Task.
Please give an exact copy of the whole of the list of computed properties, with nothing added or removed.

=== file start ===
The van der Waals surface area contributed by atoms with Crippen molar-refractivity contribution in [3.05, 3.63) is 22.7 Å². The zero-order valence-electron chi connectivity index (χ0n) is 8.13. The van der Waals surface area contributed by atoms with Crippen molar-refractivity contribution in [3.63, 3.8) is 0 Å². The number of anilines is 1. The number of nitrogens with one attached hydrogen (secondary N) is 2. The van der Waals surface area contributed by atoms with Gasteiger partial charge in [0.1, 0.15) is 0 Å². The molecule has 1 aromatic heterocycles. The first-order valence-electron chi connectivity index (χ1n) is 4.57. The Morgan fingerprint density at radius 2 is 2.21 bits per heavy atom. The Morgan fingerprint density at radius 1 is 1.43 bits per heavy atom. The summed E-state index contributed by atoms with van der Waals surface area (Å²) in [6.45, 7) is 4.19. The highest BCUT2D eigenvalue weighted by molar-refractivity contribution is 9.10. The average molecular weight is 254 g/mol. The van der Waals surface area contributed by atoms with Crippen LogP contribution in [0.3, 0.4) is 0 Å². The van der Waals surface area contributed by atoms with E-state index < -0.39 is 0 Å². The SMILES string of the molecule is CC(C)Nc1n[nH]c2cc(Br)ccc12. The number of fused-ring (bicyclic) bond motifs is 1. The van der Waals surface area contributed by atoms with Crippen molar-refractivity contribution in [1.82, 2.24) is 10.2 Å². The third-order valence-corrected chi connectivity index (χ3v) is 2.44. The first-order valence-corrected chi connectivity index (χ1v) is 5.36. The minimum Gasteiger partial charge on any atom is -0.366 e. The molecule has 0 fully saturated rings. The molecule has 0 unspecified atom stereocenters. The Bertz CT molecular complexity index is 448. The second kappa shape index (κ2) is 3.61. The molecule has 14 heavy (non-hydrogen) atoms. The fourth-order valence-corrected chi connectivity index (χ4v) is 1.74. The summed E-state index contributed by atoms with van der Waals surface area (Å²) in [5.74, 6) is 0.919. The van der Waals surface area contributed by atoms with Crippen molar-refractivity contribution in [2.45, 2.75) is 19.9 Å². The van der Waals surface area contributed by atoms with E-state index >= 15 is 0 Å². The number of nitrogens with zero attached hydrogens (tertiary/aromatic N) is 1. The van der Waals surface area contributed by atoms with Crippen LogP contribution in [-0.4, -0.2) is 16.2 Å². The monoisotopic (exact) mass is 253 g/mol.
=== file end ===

The van der Waals surface area contributed by atoms with Crippen molar-refractivity contribution in [3.05, 3.63) is 22.7 Å². The zero-order valence-electron chi connectivity index (χ0n) is 8.13. The van der Waals surface area contributed by atoms with Crippen molar-refractivity contribution in [3.63, 3.8) is 0 Å². The number of anilines is 1. The number of nitrogens with one attached hydrogen (secondary N) is 2. The van der Waals surface area contributed by atoms with Gasteiger partial charge in [0.1, 0.15) is 0 Å². The molecule has 1 aromatic heterocycles. The first-order valence-electron chi connectivity index (χ1n) is 4.57. The Morgan fingerprint density at radius 2 is 2.21 bits per heavy atom. The Morgan fingerprint density at radius 1 is 1.43 bits per heavy atom. The summed E-state index contributed by atoms with van der Waals surface area (Å²) in [6.45, 7) is 4.19. The highest BCUT2D eigenvalue weighted by molar-refractivity contribution is 9.10. The average molecular weight is 254 g/mol. The van der Waals surface area contributed by atoms with Crippen LogP contribution in [0.3, 0.4) is 0 Å². The van der Waals surface area contributed by atoms with E-state index < -0.39 is 0 Å². The SMILES string of the molecule is CC(C)Nc1n[nH]c2cc(Br)ccc12. The number of fused-ring (bicyclic) bond motifs is 1. The van der Waals surface area contributed by atoms with Crippen molar-refractivity contribution in [1.82, 2.24) is 10.2 Å². The third-order valence-corrected chi connectivity index (χ3v) is 2.44. The first-order valence-corrected chi connectivity index (χ1v) is 5.36. The minimum Gasteiger partial charge on any atom is -0.366 e. The molecule has 0 fully saturated rings. The molecule has 0 unspecified atom stereocenters. The Bertz CT molecular complexity index is 448. The second kappa shape index (κ2) is 3.61. The molecule has 14 heavy (non-hydrogen) atoms. The fourth-order valence-corrected chi connectivity index (χ4v) is 1.74. The summed E-state index contributed by atoms with van der Waals surface area (Å²) in [5.74, 6) is 0.919. The van der Waals surface area contributed by atoms with Crippen molar-refractivity contribution in [2.45, 2.75) is 19.9 Å². The van der Waals surface area contributed by atoms with E-state index >= 15 is 0 Å². The number of nitrogens with zero attached hydrogens (tertiary/aromatic N) is 1. The van der Waals surface area contributed by atoms with Crippen LogP contribution in [-0.4, -0.2) is 16.2 Å². The monoisotopic (exact) mass is 253 g/mol.